Right now, most of us would agree it’s a good thing that routine repetitive tasks are being automated. There are many administrative tasks that fall into that category. From routine double data entry to high pressure M&A contract scanning for outliers between parties which then require further expert (aka human) negotiation.
Of course, I might feel differently if I have just lost my job as a result, but the consensus is that robotic process automation enables more valued and satisfying work.
Where it starts to become more difficult is when people to people engagement is being automated. For instance, if you are a McDonald’s customer you already use self-ordering kiosks or the mobile app instead of cashiers in store. Drive thru order takers are due to be replaced with natural language equivalents over the next few years.
You might argue that if it is faster, then it’s no problem. And in the short term you are probably right. But will a reduction in human contact impact customer loyalty over time? And what happens when this reduction in human contact is replicated at scale?
McDonalds is just part of a much greater global change in how daily life is experienced. For instance, look at the direction of travel in advanced AI cultures. In China, some TV channels now use avatars to read out the news.
Samsung is introducing a new digital human capability this week at CES.
Does any of this really matter? It might do for your children’s generation when they start using digital humans as role models. Because these have become the dominant example of adult interaction in public life: enabled by you and me retiring human colleagues over the next ten years in the fight to survive extreme digital competition.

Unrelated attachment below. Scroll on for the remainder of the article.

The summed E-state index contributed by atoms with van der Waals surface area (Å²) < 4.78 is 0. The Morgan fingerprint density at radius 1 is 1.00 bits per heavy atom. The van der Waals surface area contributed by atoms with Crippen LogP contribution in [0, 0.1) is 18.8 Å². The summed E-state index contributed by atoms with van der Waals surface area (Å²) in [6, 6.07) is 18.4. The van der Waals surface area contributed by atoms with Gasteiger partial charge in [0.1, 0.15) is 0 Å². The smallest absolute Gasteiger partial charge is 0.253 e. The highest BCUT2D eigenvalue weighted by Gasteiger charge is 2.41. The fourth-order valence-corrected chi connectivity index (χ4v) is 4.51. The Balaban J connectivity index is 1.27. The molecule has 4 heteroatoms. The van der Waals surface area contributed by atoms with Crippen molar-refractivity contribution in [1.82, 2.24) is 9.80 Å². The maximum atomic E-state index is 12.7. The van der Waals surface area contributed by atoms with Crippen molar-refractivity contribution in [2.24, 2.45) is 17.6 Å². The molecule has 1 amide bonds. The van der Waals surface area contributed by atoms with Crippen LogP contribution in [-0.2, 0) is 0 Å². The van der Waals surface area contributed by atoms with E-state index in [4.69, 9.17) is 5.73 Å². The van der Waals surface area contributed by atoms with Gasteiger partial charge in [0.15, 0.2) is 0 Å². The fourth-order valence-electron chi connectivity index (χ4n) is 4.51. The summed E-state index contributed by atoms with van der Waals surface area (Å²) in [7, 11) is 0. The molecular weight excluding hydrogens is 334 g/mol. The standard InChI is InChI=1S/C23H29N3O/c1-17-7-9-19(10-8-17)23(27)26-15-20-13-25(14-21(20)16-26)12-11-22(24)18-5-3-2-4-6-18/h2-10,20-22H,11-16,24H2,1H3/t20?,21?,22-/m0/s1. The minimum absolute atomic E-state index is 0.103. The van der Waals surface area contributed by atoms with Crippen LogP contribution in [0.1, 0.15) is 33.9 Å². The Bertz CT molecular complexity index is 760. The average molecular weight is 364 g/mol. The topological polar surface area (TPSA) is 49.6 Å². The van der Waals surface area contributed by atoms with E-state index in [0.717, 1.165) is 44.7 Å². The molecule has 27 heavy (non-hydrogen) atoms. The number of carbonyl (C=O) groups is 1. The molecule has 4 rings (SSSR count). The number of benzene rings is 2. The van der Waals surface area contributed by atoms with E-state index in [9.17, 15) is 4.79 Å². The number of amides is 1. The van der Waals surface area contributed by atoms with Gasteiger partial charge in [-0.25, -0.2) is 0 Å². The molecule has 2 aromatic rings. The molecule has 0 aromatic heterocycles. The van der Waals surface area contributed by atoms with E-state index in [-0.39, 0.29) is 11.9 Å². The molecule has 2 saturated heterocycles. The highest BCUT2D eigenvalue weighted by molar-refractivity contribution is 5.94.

According to a recent book by social psychologist Adam Waytz, our increasingly human-free lives come with a serious cost that we’ve already begun to pay: the loss of our humanity. The unprecedented access to other humans that technology provides has ironically freed us from engaging with them.
He argues that while technology offers us more convenience, it has a downside: It has decreased our contact with others, creating a society where we’re more independent – but also potentially lonelier and less empathic toward the people around us.
This tendency towards dehumanisation may have a neural basis, as studies have shown that we have a “mentalizing network” that we use when thinking about others’ mental states. Research finds that, when people view members of groups that are commonly dehumanised (such as homeless individuals or people struggling with addiction), their mentalising networks show less activation.
We already see this issue in organisational life. Tackling the cognitive biases that dehumanise the LGBTQ community is topical in many organisations today.